Will this meat soon be on your plates? In Canada, McMaster researchers have developed a new form of meat cultivated that promises a flavor and texture close to traditional meat. This fake meat was designed by stacking thin sheets of muscle and fat cells in the lab. The technique used by researchers Ravi Selvaganapathy and Alireza Shahin-Shamsabadi, both from the university’s school of biomedical engineering, is directly adapted from a method used to cultivate tissue for human transplants.
The different layers can be stacked into a solid piece of any thickness and adjusted to reproduce the fat content and marbling any other piece of meat. An important difference compared to other artificial meats already imagined. “We create slices of meat. Consumers will be able to buy meat with the percentage of fat of their choice – just as they do with milk “, specify the scientists.
As they describe in the review Cells Tissues Organs, the researchers made and cooked a sample of meat they created from rabbit cells. “It looked and tasted like meat,” Ravi Selvaganapathy says. There’s no reason to think the same technology wouldn’t work for growing beef, pork or chicken, and the model would lend itself well to large-scale production, the researcher points out.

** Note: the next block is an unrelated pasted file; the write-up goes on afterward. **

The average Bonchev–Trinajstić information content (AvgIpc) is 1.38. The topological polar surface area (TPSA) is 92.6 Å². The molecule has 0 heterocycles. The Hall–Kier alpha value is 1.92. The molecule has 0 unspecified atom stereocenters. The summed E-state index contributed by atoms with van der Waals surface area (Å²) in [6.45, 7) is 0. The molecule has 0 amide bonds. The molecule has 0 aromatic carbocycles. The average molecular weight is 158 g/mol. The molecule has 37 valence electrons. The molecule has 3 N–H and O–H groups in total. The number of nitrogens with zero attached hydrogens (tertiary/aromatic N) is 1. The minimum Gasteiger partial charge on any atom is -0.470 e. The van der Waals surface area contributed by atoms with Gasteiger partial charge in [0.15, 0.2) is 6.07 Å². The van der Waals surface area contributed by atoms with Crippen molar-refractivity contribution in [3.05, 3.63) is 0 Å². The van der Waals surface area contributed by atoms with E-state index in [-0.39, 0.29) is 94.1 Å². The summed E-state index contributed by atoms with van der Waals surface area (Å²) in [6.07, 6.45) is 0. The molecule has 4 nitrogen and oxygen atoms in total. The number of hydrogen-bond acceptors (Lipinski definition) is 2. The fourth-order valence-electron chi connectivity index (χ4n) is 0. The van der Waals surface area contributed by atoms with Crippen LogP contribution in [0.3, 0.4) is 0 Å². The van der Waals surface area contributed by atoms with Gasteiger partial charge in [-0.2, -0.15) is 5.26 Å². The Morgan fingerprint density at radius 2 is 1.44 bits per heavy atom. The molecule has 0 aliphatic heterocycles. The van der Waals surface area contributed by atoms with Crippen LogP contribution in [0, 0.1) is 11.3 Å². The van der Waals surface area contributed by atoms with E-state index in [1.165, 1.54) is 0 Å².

At the origin of this discovery, the researchers were touched by the current meat supply crisis. As global demand continues to rise, meat consumption is straining the earth’s resources and generating worrying levels of greenhouse gases. “Currently, meat production is not sustainable. There must be another way to create meat,” notes Ravi Selvaganapathy. Produce viable meat without raising and killing animals would be much more durable, more hygienic and there would be much less waste, the researchers point out.
Compared to other forms of meat already cultivated in the laboratory, the two Canadian researchers believe that theirs has the best potential to create products that consumers will adopt in their daily lives and enjoy. A project far from being only in the brains of scientists. Indeed, to make this idea a reality, they formed a start-up in order to begin marketing this new technology soon.